One of the least-discussed topics of estate planning are those dealing with charitable givings. There are various ways to support charitable organizations and purposes in estate planning. While making an outright gift is the simplest option to fulfill a charitable purpose, charitable trusts provide additional features you may find desirable when giving to a charitable cause.
What is a Charitable Trust?
A charitable trust is an irrevocable trust established for charitable purposes. There are basically two types of charitable trusts: charitable remainder trusts and charitable lead trusts.
Charitable Remainder Trusts
A charitable remainder trust (CRT) is a trust that provides for a specified distribution, at least annually, to at least one noncharitable income recipient for a period specified in the trust instrument, with the remainder interest paid to at least one charitable organization or cause. The settlor of the trust identifies the charitable organization that should receive the balance of the trust’s interest in the trust instrument. A CRT would be beneficial for certain settlors who would like to retain a stream of income prior to a final distribution to a charity.
Charitable Lead Trusts
Charitable lead trusts (CLTs) are designed to provide income payments to at least one qualified charitable organization for a period measured by a fixed term of years, the lives of one or more individuals, or a combination of the two; after which, trust assets are paid to either the grantor or to one or more noncharitable beneficiaries named in the trust instrument. Like a CRT, a CLT provides a benefit to charitable organizations, but its distributions the opposite of those made by a CRT. A CLT makes its initial distributions to a charitable organization for a fixed number of years before the remaining trust assets are distributed to non-charitable beneficiaries. In other words, a CLT “leads” with the trust’s charitable distribution, while a CRT gives the “remainder” of the trust and its principal to the charitable organization. In either case, the settlor has flexibility to provide for both charitable interests and non-charitable beneficiaries in estate plans.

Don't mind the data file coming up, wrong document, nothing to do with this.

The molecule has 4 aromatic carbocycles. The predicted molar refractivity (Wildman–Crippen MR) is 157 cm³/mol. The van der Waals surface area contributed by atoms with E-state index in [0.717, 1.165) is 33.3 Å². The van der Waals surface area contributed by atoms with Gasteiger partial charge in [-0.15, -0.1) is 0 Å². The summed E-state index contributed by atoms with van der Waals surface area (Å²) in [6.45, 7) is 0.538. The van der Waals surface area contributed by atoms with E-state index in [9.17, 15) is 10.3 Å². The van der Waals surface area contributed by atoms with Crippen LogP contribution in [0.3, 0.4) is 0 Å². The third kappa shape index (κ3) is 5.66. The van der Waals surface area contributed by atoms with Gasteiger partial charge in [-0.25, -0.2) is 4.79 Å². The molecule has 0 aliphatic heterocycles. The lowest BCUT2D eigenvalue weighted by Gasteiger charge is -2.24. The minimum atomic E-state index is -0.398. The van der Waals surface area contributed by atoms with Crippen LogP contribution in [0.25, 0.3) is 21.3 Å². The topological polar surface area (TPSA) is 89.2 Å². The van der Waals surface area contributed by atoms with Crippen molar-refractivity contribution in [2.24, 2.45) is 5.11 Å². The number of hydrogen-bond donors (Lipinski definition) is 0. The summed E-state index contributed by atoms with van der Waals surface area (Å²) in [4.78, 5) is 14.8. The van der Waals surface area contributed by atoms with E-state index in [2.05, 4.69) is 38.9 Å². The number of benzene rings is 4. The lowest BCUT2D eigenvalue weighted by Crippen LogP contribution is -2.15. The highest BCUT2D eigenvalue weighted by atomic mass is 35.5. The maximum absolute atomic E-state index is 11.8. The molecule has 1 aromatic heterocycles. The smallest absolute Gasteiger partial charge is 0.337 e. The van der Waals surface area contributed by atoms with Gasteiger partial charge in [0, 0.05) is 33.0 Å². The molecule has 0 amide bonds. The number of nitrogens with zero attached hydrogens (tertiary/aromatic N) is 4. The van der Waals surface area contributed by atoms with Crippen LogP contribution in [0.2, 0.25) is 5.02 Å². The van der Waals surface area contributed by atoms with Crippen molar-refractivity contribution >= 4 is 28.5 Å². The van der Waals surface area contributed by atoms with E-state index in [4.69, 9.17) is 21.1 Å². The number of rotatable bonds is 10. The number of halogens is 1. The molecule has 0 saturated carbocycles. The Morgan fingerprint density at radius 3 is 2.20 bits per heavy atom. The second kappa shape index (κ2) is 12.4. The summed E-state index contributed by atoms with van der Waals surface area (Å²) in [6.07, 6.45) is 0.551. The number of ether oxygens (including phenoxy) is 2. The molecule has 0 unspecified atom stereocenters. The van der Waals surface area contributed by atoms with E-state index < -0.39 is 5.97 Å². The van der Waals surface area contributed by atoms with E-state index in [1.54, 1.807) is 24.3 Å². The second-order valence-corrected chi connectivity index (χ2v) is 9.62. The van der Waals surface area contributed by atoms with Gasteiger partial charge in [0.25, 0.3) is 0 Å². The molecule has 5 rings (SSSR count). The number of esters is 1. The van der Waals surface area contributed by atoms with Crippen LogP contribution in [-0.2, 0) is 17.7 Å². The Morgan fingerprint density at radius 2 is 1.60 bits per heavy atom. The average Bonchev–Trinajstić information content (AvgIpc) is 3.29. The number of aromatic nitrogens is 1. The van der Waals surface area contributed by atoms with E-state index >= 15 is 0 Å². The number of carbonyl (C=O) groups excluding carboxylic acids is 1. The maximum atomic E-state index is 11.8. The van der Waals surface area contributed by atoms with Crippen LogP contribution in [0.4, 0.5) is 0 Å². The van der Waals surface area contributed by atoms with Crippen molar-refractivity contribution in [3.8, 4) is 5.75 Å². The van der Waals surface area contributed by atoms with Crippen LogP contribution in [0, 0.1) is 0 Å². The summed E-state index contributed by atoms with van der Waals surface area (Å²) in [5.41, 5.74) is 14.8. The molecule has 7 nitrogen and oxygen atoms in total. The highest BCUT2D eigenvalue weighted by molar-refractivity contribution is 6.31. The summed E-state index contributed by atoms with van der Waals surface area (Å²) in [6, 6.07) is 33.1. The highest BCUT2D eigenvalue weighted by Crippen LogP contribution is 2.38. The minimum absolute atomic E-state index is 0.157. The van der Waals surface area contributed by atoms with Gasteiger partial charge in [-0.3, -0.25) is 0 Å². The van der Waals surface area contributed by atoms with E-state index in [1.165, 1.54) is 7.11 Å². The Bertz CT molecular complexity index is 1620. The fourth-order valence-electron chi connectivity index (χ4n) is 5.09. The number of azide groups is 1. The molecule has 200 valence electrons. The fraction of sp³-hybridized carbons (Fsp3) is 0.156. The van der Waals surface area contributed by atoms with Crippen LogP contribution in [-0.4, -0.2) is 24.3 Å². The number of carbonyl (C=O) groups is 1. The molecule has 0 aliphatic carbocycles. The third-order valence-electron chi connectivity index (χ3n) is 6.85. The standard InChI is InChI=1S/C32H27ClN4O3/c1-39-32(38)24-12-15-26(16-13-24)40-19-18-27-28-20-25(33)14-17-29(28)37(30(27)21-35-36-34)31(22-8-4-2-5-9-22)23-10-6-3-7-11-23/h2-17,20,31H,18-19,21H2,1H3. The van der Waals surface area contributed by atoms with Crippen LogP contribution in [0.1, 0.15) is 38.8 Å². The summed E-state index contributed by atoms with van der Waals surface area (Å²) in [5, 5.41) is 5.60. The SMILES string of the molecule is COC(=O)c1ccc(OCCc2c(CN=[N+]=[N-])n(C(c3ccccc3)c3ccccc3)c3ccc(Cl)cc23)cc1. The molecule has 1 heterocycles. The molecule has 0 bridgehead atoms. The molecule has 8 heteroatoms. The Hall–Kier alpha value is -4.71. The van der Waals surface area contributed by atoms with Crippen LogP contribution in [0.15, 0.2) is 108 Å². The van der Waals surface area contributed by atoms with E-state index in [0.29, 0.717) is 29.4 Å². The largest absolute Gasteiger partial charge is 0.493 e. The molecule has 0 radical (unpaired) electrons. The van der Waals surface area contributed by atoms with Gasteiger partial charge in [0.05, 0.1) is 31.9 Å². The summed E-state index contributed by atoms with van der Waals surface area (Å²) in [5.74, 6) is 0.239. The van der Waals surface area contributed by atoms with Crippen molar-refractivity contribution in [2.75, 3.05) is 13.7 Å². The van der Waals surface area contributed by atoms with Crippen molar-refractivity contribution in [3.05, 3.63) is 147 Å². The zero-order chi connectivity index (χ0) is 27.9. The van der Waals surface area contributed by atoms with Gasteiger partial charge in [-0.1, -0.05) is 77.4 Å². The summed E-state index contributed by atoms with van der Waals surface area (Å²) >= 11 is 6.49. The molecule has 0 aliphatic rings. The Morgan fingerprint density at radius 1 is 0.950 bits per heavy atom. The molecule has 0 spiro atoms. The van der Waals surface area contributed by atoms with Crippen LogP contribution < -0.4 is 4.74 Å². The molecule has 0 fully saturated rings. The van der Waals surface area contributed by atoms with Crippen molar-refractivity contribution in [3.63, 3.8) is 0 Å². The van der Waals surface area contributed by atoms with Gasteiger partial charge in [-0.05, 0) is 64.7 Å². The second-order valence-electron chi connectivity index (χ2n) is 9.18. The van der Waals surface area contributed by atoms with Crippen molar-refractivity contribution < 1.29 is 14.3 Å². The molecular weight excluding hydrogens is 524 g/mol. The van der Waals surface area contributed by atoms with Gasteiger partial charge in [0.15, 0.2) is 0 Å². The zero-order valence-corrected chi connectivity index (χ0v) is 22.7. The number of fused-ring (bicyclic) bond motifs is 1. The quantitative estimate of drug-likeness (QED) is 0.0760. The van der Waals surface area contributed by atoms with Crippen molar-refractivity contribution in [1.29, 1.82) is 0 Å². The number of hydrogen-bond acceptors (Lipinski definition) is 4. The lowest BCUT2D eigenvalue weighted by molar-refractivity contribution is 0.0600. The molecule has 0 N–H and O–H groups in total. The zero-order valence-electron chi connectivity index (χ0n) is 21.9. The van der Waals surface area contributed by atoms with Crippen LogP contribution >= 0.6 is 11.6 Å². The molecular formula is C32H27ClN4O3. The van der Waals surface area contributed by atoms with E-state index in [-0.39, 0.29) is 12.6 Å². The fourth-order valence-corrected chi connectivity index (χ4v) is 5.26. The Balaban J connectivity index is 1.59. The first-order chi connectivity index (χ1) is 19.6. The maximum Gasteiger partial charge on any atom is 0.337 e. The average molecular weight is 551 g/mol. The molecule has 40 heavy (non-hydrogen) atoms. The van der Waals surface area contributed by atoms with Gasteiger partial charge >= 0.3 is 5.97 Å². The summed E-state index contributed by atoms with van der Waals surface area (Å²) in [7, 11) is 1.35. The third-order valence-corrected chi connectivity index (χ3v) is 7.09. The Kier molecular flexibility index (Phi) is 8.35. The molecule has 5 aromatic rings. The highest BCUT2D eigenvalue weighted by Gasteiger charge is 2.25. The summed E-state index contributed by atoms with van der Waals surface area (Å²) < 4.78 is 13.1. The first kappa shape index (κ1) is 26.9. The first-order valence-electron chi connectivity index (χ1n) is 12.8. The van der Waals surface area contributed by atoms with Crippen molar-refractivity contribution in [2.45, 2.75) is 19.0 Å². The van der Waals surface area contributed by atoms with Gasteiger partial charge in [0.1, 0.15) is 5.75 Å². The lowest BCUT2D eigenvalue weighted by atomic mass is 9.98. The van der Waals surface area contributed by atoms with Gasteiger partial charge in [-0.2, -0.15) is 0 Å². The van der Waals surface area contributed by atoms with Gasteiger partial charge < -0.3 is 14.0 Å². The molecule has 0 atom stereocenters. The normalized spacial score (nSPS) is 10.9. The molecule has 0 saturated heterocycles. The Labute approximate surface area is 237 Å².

Charitable trusts are a helpful option for clients who wish to diversify the beneficiaries of their trusts. These trusts impose certain limitations, however, for the trust must be administered in accordance with strict regulations imposed by the IRS. If you are interested in consulting about a charitable trust give our office a call at (205) 578-1597.